Her question struck me at first as funny, even though I knew she was serious in asking it. A few weeks ago a reader and fellow blogger named Trudy Darman—unquestionably an avid pet owner—plaintively asked me if we had names for the animals on our farm when I was growing up.
Her writing reveals that she grew up in a small town in Michigan. My writing reveals that I grew up on a small farm in Tennessee. For international readers, these two U.S. states are separated by about a 10-hour drive, border to border, along a north-south axis.
But her question has been bouncing around in my head ever since she asked it. It brings several things to mind:
- Young people in 4-H Clubs and FFA chapters who raise animals as projects, usually naming them, who then go through psychological trauma when it comes time to sell or slaughter their animals. It’s easy to understand why this happens.
- Chickens or chicken parts sold in grocery stores and supermarkets in the Western world in which the customer finds the chicken under plastic wrap on a Styrofoam tray. The chickens that shoppers see that way most likely never had names. [This also applies to similarly wrapped beef, pork, lamb, turkey, and farm-raised fish.]
- The cattle, hogs, chickens, cats, and dogs we had on our farm. Only one cow, as far as I can remember, had a name, and she was our milk cow that Mother named Bessie. Only two of our dogs remain in my memory, Spot and Shep, and their time with us did not overlap. As I have previously written, we were a one-dog family but we had 35-plus nameless cats. Truly, and understandably—I think.
My recent blog post about my son-in-law Luke and daughter Joy starting a small flock of backyard chickens led to my asking him their names. His reply is instructive—and entertaining:
Funny. One of them doesn’t have a name yet, and one of them I can’t really tell anymore from the one who doesn’t have a name!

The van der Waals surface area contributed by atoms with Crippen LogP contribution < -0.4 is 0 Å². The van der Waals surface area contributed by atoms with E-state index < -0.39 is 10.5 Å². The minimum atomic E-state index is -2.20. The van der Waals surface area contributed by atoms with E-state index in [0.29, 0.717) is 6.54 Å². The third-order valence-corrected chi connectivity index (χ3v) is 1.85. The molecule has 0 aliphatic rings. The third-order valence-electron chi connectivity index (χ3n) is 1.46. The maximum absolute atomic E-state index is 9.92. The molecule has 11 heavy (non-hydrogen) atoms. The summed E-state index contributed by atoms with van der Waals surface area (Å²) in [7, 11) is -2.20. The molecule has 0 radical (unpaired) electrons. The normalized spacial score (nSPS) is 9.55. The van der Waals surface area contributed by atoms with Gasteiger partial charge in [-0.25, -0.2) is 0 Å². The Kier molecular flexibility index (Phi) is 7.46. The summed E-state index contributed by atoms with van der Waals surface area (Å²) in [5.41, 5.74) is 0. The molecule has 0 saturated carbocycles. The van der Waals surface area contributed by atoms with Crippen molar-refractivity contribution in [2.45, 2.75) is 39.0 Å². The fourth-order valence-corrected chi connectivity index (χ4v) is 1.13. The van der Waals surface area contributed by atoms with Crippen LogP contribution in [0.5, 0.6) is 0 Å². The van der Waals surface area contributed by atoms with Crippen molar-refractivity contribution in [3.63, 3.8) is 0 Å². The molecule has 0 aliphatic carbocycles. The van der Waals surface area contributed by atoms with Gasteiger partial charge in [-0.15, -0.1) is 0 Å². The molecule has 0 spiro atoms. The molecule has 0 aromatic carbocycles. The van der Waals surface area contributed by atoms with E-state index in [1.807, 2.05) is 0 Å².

Lucy and Ginger, the two Rhode Island Reds (names of redheads – Ginger from Gilligan’s Island and Lucille Ball).
Twiggy is the Leghorn (play on legs).
Buffy is the Buff Orpington.
Lynn (aka The Eagle) is the white-headed Ameraucana.
Pasha is the other Ameraucana (named because she’s the same colors as our old cat Pasha).
The two Austalorps – one is Slowpoke (had to help her out of her shell a whole day late), and the other one is not yet named. I can’t tell them apart anymore since Slowpoke feathered in and quit being a runt.
Luke is handy with his hands, as well as his brain, and I think he should make nameplates for Slowpoke and her lookalike. They could hang from a short necklace. Speaking of “her” in reference to Luke and Joy’s chickens, they implemented a sensible sexual bias in selecting their chickens. Hens have proven for thousands of years that they are superior to roosters in laying eggs.
I may be getting a little too silly here.
The fact that we named none of our farm animals, except for a milk cow when I was very small, does not mean we didn’t care deeply for our animals. We did. They were a big source of our livelihood, such as it was. We enjoyed working with them, for the most part, except for such things as someone calling in the middle of the night to tell us our cattle were out on the road, or when we scooped out loads of fresh and not so fresh manure.
But even hauling manure had meaning, not just because it was necessary, but also because it made the animals happier. A freshly cleaned cow lot, hog house, or chicken house almost always caught the positive attention of the occupants, as evidenced by their heightened attention and chipper attitudes. I’m not kidding. People who work closely with farm animals can see such things.
One never knows what a good question can trigger.
Reader note: I’m very grateful to Trudy Darman for reviewing a draft of this story. If you check her blog, you might find some animal stories there.